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Living With Diabetes Does Not Have To Mean Diabetic Complications

Hey there Guys,

Unfortunately the rate of diabetes in Australia is currently on the rise. While studies have shown that simple changes to diet and exercise can be great for pre-diabetes, it was always thought that once formal diabetes had been diagnosed the rate of progression and complications was not able to be stopped.

Progression in diabetes generally means that blood sugars continue to rise despite normal treatment plans being offered.

Higher blood sugar levels can lead to increased risk of heart disease, stroke, blindness, kidney failure, poor wound healing and even amputations. The complications are severe and life changing.

The good news is that a new study done in Melbourne Australia indicates that many of these complications can be avoided.

As reported in the American Diabetes Association website use of intensive medical therapies to optimise blood sugars help keep the measure of long term blood sugars, HbA1C from rising quickly. This is a good indicator that blood sugars are steady and there is less likelyhood of the side effects caused by high blood sugar levels.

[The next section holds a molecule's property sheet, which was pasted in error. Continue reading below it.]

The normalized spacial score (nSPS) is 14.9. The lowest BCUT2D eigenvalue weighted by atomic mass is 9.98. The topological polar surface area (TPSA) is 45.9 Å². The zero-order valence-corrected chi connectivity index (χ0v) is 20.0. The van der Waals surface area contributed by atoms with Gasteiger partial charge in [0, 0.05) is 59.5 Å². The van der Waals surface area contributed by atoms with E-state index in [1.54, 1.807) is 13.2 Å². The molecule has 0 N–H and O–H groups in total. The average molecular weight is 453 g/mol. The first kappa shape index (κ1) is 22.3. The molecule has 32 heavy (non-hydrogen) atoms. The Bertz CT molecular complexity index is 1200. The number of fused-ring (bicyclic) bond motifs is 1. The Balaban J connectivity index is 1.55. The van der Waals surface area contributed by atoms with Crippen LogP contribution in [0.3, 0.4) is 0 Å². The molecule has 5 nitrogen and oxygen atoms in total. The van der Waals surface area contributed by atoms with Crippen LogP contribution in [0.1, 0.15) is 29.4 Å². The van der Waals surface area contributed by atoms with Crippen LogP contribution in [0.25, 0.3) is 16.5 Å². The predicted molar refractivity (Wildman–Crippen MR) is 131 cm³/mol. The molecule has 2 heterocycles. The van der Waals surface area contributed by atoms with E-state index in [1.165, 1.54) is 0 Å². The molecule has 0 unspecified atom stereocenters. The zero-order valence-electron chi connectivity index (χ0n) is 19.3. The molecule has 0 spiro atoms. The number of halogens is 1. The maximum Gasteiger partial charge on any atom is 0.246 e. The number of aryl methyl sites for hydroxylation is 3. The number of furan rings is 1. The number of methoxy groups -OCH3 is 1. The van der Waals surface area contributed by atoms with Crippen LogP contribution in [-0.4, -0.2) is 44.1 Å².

“Intensive medial therapies” can include earlier progression to use of medications including insulin Many people resist starting insulin however the benefits are clear. In the people who were using insulin there was a slight weight increase and risk of low blood sugar episodes, “hypo’s”. Compared to blindness, amputations, heart attack and stroke these are very manageable side effects.

So what does this mean in a nut shell?

If you are diagnosed as diabetic it does not have to mean a life of doom, gloom and potential complications. Effective treatments that are well monitored can help keep blood sugars normal helping prevent the potentially disabling complications of diabetes. Keeping these sugars low may require a graduated increase in treatments including starting insulin earlier then we currently do.

Having read this study I am definitely going to be working hard to help my diabetic patients keep their sugars low including talking about the potential for insulin if tablets are not keeping sugars low. It’s important you feel confident talking with your doctor about how to best keep your sugars even. Even if this means starting insulin earlier then expected the benefit can be reducing the risk of many diabetic complications.

The abstract of the study can be read here:
http://care.diabetesjournals.org/content/early/2012/03/13/dc11-1307.abstract 

Yours in good health.

Dr George

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